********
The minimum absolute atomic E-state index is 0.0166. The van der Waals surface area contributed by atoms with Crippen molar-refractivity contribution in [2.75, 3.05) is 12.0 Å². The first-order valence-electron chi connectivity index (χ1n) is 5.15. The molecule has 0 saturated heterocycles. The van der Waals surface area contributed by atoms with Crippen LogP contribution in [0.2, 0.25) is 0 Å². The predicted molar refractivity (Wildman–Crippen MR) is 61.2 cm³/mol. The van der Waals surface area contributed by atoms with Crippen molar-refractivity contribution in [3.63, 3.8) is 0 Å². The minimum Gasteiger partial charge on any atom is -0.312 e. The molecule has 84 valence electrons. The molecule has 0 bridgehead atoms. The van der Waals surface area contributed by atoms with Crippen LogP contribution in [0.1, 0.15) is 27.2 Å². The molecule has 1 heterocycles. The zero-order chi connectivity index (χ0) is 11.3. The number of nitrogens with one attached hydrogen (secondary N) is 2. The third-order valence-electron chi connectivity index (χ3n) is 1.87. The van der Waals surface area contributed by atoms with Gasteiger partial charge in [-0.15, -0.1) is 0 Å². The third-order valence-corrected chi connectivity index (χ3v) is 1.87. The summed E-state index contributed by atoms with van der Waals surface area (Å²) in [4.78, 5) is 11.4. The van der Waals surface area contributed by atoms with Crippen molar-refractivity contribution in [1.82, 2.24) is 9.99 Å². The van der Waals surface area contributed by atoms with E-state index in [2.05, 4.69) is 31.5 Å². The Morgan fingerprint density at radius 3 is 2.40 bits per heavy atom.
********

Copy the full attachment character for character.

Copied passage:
The minimum absolute atomic E-state index is 0.0166. The van der Waals surface area contributed by atoms with Crippen molar-refractivity contribution in [2.75, 3.05) is 12.0 Å². The first-order valence-electron chi connectivity index (χ1n) is 5.15. The molecule has 0 saturated heterocycles. The van der Waals surface area contributed by atoms with Crippen LogP contribution in [0.2, 0.25) is 0 Å². The predicted molar refractivity (Wildman–Crippen MR) is 61.2 cm³/mol. The van der Waals surface area contributed by atoms with Crippen molar-refractivity contribution in [3.63, 3.8) is 0 Å². The minimum Gasteiger partial charge on any atom is -0.312 e. The molecule has 84 valence electrons. The molecule has 0 bridgehead atoms. The van der Waals surface area contributed by atoms with Crippen LogP contribution in [0.1, 0.15) is 27.2 Å². The molecule has 1 heterocycles. The zero-order chi connectivity index (χ0) is 11.3. The number of nitrogens with one attached hydrogen (secondary N) is 2. The third-order valence-electron chi connectivity index (χ3n) is 1.87. The van der Waals surface area contributed by atoms with Gasteiger partial charge in [-0.15, -0.1) is 0 Å². The third-order valence-corrected chi connectivity index (χ3v) is 1.87. The summed E-state index contributed by atoms with van der Waals surface area (Å²) in [4.78, 5) is 11.4. The van der Waals surface area contributed by atoms with Crippen molar-refractivity contribution in [1.82, 2.24) is 9.99 Å². The van der Waals surface area contributed by atoms with E-state index in [2.05, 4.69) is 31.5 Å². The Morgan fingerprint density at radius 3 is 2.40 bits per heavy atom.